Blog – Interview With the Jewelers


Which Would You Rather Have? Health or Money? Read What These Jewelers Picked!

Swissinfo reports this story which could have come straight out of Ripley’s Believe it or Not or Alfred E. Newman’s “Mad Magazine”.

BaselWorld organizers dropped their claim against the Federal Health Office for imposing a ban on Asian exhibitors during the 2003 Severe Acute Respiratory Syndrome (Sars) scare.

Organizers of the Swiss exhibition had initially sought $39 million in damages from health authorities for banning 400 exhibitors, staff and visitors from Hong Kong, China, Singapore, and Vietnam just two days before the watch and jewelry fair opened in Basel and Zurich. The organizers gave up their claim following an October 21 federal court ruling that the health authorities’ decision had been justified.

The court tribunal rejected claims from Swiss Exhibition that they had lost millions of Swiss francs in business as a result of the health authority’s decision.

Health office director, Thomas Zeltner, at the time had said that the restrictions were designed to prevent the spread of Sars. The health authorities had also stated that underestimating the potential impact of a Sars epidemic in Switzerland could have a disastrous impact on the country.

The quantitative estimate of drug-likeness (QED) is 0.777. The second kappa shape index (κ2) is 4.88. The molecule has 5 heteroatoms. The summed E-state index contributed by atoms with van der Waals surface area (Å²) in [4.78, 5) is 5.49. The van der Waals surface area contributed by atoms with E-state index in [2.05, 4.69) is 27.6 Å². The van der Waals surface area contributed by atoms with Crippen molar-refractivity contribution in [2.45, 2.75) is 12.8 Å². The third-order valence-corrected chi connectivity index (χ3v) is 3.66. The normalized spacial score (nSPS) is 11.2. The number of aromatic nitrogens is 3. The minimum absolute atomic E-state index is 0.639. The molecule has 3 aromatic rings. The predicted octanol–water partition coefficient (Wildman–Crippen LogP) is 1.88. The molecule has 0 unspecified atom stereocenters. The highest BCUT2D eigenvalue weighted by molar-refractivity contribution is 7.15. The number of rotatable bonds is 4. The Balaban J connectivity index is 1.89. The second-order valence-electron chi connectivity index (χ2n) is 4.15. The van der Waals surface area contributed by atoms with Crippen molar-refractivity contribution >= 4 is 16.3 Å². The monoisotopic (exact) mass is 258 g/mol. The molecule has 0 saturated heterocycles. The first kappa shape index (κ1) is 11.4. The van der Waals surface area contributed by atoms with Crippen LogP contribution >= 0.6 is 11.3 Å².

Swiss Exhibition said that such measures were unjustified and would not stop a Sars outbreak, adding that the decision threatened its livelihood. The interior ministry confirmed the health office decision in December 2004, prompting an appeal to the country’s highest court.

“If there is a similar case, we know what the legal situation is now,” said fair spokesman Christian Jecker last month. “We could face the same kind of problem with bird flu.”
Baselworld itself has faced claims worth millions of Swiss francs from Asian exhibitors after the ban.

The annual fair is not open to the public and is the biggest of its kind in the world. It is estimated that approximately 50 percent of the global watch and jewelry turnover at the wholesale level comes from business conducted during the eight days of the BaselWorld exhibition.

In 2003, Switzerland’s Federal Health Office banned companies from affected nations. The 2003 event was the first to be co-hosted by Zurich, but BaselWorld organizers decided to hold future editions in Basel alone. In 2005, the fair attracted 89,700 visitors. In 2006, BaselWorld will hold its 34th edition from March 30 to April 6.

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